During their time in Spokane, each Spokane Symphony music director finalist gets to experience a week with the orchestra.
There are symphony and chorale members to meet plus meetings with symphony staff, board members and the community on top of rehearsals throughout the week.
Music director finalist Arthur Arnold is in town this week in preparation for “Classics 8: French Mystique.”
But this is technically Arnold’s second week with the symphony. When he learned he was a finalist, he was so excited he asked if he could visit the symphony during a week off in April.
After getting the OK, Arnold drove from his home in Powell River, British Columbia, to Spokane.
He recalls encountering friendly, welcoming people around town and on the symphony staff and enjoyed getting to watch the symphony rehearse and perform a concert.
“Music is like oxygen for the soul, and Spokane has this incredible ensemble,” Arnold said.
That week also assured him that the folks behind the Spokane Symphony have nailed down the art of both running an orchestra and answering and anticipating the needs of the symphony audience.
Arthur made the drive from Powell River to Spokane a second time this month, but this week holds a bit more weight as he auditions for the role of music director.
Arnold is the fourth of five finalists to try out for the position. Morihiko Nakahara, who is also resident conductor of the symphony, auditioned in October; James Lowe led the symphony in February; and Rei Hotoda auditioned earlier this month. The fifth finalist, Jayce Ogren, will conduct the symphony April 13-14.
Arnold, a native of the Netherlands, is in his seventh season as music director of the Moscow Symphony Orchestra in Russia.
He is also the music director and conductor of the Pacific Region International Summer Music Academy Festival, which he co-founded in 2012, on the west coast of Canada.
Arnold was the music director of the Symphony Orchestra Academy of the Pacific from 2004 to 2011 and the principal guest conductor of the Seoul National Symphony Orchestra from 1997 to 2001.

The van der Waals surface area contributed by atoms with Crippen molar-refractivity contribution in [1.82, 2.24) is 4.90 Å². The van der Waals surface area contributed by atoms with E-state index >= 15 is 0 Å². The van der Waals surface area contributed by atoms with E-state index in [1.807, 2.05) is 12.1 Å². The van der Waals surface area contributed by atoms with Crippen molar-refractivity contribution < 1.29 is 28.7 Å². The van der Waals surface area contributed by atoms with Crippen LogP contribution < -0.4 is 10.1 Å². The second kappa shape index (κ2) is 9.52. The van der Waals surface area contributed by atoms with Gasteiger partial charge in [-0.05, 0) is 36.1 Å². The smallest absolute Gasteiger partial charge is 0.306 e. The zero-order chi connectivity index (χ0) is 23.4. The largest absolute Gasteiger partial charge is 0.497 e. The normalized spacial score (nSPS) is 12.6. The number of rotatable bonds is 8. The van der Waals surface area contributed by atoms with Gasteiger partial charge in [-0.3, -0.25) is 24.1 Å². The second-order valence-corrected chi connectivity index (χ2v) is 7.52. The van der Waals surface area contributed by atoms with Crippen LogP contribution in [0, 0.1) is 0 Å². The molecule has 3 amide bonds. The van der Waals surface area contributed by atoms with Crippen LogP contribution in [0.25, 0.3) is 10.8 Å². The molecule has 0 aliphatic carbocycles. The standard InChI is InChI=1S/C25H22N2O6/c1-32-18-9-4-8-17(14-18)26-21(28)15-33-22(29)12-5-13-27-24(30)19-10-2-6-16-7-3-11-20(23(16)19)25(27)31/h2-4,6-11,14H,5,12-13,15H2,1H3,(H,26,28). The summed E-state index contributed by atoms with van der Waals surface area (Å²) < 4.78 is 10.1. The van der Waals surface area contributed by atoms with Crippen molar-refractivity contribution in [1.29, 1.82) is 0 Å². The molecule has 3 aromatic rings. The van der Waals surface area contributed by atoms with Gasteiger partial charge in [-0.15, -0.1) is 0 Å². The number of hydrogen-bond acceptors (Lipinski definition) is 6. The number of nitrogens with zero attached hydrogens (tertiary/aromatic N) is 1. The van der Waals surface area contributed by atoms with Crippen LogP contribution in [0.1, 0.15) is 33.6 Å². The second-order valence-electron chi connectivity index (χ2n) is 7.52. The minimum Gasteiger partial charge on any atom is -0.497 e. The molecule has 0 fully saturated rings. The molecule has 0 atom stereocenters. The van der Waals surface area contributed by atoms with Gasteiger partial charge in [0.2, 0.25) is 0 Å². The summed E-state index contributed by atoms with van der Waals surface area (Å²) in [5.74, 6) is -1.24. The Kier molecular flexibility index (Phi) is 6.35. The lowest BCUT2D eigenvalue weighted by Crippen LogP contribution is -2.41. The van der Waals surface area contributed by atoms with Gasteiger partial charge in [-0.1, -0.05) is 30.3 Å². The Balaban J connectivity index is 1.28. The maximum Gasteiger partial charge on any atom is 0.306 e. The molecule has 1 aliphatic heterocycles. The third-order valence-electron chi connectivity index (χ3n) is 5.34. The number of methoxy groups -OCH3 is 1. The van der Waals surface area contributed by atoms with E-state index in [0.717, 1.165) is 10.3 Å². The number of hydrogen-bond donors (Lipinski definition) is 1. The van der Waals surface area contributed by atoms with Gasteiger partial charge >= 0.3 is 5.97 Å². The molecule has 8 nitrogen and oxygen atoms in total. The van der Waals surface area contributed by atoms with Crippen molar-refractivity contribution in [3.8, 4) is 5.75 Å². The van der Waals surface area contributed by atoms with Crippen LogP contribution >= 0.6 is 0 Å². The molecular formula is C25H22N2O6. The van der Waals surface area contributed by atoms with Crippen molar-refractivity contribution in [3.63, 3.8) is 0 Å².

After hearing about the music director position, Arnold researched Spokane and the orchestra and felt like he could see himself as part of the community.
It’s a one-day drive from his home in Canada, which would allow him to balance the symphony with his work with the PRISMA Festival.
Also, his children are now in their early 20s in the Netherlands and don’t need Arnold home every few weeks like they did when they were younger.
“I’m in a time in my life where I can devote myself to this orchestra,” he said. “I’m also ready for a new adventure, so I thought ‘Yes, let’s go for it. Let’s apply. Nothing to lose.’ And there is still nothing to lose because honestly my intention with this week is I’m going to enjoy it for the fullest because it might be only one week. I’m sure the orchestra will make the right decision for them and that’s how it should be.”
“Classics 8” begins with a piece Arnold selected, Francis Poulenc’s “Les Biches,” which was commissioned for the Ballets Russes by founder Sergei Diaghilev.
“Through this Diaghilev, the music world has gotten a lot of very important new pieces that wouldn’t have existed without him,” Arnold said. “He is really visionary in that sense.”
“Classics 8” also features guest violinist and Seattle native Simone Porter performing Camille Saint-Saëns’ Violin Concerto No. 3.
The program closes with Béla Bartók’s Concerto for Orchestra, which Arnold said is the composer’s most well known work.
An ethnomusicologist, Bartók traveled to central Europe and recorded folk melodies, which eventually found their way into this concerto.
“This music is really exciting and very much alive, and you can see the pictures of the Hungarian, Romanian landscape,” Arnold said. “We have a very difficult program this week, which I’m excited about because I want to know the full potential of the orchestra and they want to know my full potential. I’m as curious as they are.”
During his time with the symphony, whether only for a week or for seasons to come, Arnold wants to use his role as conductor to give each member of the orchestra a voice and room to let their personality shine when they perform.
Of course, he said, he has a concept of what pieces will sound like, but he is also excited to listen to the thoughts of the “70 or 80 other artists on stage.”
“The magic can happen or not, but if the magic happens, then there will be symbiosis of all this energy and we will find each other in the music and it will come together beautifully,” Arnold said. “Of course, with some experience, with the luck of having been conducting for quite a while now and the experience I have, you have a pre-feeling of the energy of the group. Honestly, I can’t wait until (our first rehearsal) because I already know it’s going to be very special with this group. I can feel it inside.”
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